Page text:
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chyna's avatar

Do you run appliances when you are away from your home?

Asked by chyna (39848points) August 17th, 2014

Do you feel it’s safe to run your washer, dryer, dishwasher etc. while you away for hours at a time? What about if you are just running to the store and back?
I may be paranoid but I unplug everything except the TV when I leave for the day.

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23 Answers

gailcalled's avatar

I set my dishwasher on a timer to save energy; I usually run it after midnight.

I will run the washing machine and dryer when I am out. If nothing else, the dryer seems safe because there is no chance of flooding.

canidmajor's avatar

I live on the edge. I run anything whenever. I actually have read enough and heard enough to know that that is not the best plan, but I do it anyway.

jca's avatar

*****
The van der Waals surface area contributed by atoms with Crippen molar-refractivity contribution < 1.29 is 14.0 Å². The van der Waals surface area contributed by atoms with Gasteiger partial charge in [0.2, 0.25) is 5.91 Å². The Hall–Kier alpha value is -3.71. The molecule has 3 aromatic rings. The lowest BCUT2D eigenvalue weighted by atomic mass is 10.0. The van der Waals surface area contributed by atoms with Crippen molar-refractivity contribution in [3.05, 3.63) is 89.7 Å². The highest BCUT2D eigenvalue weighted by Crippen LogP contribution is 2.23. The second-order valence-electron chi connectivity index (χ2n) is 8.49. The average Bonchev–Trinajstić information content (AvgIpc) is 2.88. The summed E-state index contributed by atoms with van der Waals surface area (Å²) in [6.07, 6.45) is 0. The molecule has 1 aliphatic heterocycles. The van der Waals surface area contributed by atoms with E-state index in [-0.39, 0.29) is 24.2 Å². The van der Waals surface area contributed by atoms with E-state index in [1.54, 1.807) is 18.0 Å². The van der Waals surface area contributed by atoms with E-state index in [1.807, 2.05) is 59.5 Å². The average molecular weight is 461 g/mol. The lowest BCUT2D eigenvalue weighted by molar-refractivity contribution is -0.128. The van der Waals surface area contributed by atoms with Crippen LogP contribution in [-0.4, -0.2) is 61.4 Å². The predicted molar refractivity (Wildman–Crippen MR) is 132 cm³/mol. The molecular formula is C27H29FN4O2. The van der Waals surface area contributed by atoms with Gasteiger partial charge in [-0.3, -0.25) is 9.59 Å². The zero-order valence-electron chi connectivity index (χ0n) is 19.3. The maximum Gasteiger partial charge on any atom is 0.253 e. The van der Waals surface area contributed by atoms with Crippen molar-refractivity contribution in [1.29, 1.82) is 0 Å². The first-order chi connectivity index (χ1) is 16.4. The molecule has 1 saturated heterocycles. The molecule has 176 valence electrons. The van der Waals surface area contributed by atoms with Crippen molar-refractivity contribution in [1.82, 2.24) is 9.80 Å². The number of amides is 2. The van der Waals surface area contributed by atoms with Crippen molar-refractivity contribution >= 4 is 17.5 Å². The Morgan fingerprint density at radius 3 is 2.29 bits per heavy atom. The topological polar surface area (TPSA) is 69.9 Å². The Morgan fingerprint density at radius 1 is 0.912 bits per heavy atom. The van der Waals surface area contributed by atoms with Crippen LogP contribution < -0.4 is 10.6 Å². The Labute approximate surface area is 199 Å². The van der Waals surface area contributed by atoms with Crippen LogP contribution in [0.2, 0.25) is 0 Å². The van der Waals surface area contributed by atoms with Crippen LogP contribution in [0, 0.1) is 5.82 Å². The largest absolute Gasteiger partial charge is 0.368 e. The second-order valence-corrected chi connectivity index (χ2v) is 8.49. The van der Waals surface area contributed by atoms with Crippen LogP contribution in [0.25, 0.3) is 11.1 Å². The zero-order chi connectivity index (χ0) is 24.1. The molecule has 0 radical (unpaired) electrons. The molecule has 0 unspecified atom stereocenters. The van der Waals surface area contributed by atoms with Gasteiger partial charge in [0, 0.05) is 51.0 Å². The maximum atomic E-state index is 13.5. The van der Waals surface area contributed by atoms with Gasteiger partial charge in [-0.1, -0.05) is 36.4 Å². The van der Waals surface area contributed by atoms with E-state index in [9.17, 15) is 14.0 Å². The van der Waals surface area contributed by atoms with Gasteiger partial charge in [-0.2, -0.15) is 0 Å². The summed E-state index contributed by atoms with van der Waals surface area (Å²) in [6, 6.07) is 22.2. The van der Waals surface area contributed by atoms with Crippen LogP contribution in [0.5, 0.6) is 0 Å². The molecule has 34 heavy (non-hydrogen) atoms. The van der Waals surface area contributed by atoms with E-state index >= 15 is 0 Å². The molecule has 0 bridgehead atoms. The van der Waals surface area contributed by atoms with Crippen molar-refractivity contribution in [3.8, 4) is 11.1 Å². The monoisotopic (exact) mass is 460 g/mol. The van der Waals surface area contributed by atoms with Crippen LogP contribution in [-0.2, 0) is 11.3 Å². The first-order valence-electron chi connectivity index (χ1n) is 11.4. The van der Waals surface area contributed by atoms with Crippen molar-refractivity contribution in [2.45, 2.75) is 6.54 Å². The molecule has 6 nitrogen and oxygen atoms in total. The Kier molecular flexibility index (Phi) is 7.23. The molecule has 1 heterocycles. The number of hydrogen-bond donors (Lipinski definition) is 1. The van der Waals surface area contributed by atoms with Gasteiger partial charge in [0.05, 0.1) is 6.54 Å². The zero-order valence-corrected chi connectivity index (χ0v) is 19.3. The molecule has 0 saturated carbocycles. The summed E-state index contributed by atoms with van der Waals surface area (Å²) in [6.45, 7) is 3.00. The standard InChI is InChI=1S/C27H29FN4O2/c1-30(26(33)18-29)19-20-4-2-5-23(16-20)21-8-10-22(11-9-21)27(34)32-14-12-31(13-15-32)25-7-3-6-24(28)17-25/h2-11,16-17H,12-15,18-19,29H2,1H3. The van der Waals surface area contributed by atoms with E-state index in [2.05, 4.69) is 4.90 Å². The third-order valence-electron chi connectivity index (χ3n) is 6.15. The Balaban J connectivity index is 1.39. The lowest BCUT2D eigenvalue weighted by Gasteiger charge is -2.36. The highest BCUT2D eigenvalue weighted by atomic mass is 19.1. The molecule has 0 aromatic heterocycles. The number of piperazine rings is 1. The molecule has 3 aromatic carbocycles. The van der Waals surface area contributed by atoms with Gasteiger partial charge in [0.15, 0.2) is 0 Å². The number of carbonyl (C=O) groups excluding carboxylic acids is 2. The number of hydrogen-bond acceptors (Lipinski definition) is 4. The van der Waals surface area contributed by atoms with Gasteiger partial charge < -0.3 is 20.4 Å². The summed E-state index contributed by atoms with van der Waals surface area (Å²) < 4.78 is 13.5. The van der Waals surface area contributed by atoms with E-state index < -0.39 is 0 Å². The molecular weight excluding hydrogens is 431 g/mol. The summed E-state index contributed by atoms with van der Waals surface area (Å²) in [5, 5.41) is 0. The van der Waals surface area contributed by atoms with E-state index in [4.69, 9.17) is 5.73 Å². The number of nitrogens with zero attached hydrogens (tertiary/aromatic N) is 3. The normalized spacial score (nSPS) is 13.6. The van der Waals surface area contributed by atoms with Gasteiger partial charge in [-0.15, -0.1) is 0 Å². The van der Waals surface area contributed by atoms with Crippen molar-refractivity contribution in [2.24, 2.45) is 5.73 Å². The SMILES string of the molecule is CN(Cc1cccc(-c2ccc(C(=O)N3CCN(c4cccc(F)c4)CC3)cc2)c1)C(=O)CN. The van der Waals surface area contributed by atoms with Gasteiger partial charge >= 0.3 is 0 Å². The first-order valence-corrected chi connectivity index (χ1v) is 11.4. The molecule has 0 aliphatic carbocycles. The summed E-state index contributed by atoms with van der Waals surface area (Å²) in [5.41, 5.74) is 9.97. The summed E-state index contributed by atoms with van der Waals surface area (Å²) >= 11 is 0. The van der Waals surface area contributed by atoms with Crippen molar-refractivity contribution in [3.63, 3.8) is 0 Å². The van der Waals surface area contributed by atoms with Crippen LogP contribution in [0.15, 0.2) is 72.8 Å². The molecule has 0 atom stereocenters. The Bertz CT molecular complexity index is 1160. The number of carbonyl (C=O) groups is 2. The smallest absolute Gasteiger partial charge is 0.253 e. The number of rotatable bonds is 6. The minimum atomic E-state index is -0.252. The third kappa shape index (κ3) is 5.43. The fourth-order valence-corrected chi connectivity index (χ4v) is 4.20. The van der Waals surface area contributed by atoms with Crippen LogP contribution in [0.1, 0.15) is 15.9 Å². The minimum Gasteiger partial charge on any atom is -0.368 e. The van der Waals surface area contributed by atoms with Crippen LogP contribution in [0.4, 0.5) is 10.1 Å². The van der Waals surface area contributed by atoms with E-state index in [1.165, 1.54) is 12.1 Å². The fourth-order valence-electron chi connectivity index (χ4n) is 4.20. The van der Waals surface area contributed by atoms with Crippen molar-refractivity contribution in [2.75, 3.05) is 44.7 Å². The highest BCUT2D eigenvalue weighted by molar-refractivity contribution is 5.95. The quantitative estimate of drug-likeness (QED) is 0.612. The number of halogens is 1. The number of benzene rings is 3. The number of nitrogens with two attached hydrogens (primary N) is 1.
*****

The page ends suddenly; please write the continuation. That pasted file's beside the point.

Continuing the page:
I try not to run dishwasher or washer/dryer when I’m not home, but I have.

I’m paranoid about fire, because I lived in a building that burned in a fire, and I guess from a young age it was drummed into me about not playing with matches and being read the Smokey Bear story when I was little.

At the very least, I may run the dishwasher or washer/dryer if I am going to come back within an hour or two, not if I am leaving for a long trip.

Today I am going to brunch, coming back and then going away on a little vacation. I will run the machines while I am out to brunch, so when I return they will be done. That way, I can go away with a clear mind.

I think your unplugging everything but the TV when you’re away from home is a bit extreme, @chyna.

canidmajor's avatar

@chyna: If you want to avoid a bunch of running around to re-plug stuff when you get home, maybe you could isolate which circuit(s) these things are on and simply throw a switch or two on your breaker box to save time and effort.